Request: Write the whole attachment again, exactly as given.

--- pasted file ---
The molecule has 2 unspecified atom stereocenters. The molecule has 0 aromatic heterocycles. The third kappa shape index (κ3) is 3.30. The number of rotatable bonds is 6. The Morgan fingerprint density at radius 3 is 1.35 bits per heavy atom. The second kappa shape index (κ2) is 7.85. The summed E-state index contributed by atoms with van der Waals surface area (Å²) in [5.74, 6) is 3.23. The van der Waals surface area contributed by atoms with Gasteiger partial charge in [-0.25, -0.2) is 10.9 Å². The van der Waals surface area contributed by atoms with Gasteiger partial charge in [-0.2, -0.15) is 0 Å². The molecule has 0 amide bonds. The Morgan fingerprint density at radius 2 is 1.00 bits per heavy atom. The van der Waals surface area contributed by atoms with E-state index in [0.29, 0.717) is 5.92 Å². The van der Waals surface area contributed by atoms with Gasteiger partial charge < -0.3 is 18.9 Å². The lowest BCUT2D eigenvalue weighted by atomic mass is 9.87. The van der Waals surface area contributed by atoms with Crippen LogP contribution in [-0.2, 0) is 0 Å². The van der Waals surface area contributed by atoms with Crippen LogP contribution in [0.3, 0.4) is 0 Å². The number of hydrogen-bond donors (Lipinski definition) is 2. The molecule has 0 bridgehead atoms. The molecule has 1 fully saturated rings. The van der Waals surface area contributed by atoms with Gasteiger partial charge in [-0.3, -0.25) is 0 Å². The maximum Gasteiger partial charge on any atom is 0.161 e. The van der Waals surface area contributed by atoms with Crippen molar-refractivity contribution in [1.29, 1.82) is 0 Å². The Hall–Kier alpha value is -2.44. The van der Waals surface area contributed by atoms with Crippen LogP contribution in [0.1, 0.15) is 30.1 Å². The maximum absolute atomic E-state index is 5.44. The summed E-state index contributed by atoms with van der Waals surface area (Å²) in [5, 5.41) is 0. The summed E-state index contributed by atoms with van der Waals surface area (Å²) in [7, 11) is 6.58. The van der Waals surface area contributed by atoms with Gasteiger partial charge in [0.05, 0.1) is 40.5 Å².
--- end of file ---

The molecule has 2 unspecified atom stereocenters. The molecule has 0 aromatic heterocycles. The third kappa shape index (κ3) is 3.30. The number of rotatable bonds is 6. The Morgan fingerprint density at radius 3 is 1.35 bits per heavy atom. The second kappa shape index (κ2) is 7.85. The summed E-state index contributed by atoms with van der Waals surface area (Å²) in [5.74, 6) is 3.23. The van der Waals surface area contributed by atoms with Gasteiger partial charge in [-0.25, -0.2) is 10.9 Å². The van der Waals surface area contributed by atoms with Gasteiger partial charge in [-0.2, -0.15) is 0 Å². The molecule has 0 amide bonds. The Morgan fingerprint density at radius 2 is 1.00 bits per heavy atom. The van der Waals surface area contributed by atoms with E-state index in [0.29, 0.717) is 5.92 Å². The van der Waals surface area contributed by atoms with Gasteiger partial charge < -0.3 is 18.9 Å². The lowest BCUT2D eigenvalue weighted by atomic mass is 9.87. The van der Waals surface area contributed by atoms with Crippen LogP contribution in [-0.2, 0) is 0 Å². The van der Waals surface area contributed by atoms with Crippen LogP contribution in [0.3, 0.4) is 0 Å². The number of hydrogen-bond donors (Lipinski definition) is 2. The molecule has 0 bridgehead atoms. The molecule has 1 fully saturated rings. The van der Waals surface area contributed by atoms with Gasteiger partial charge in [-0.3, -0.25) is 0 Å². The maximum Gasteiger partial charge on any atom is 0.161 e. The van der Waals surface area contributed by atoms with Crippen molar-refractivity contribution in [1.29, 1.82) is 0 Å². The Hall–Kier alpha value is -2.44. The van der Waals surface area contributed by atoms with Crippen LogP contribution in [0.1, 0.15) is 30.1 Å². The maximum absolute atomic E-state index is 5.44. The summed E-state index contributed by atoms with van der Waals surface area (Å²) in [5, 5.41) is 0. The summed E-state index contributed by atoms with van der Waals surface area (Å²) in [7, 11) is 6.58. The van der Waals surface area contributed by atoms with Gasteiger partial charge in [0.05, 0.1) is 40.5 Å².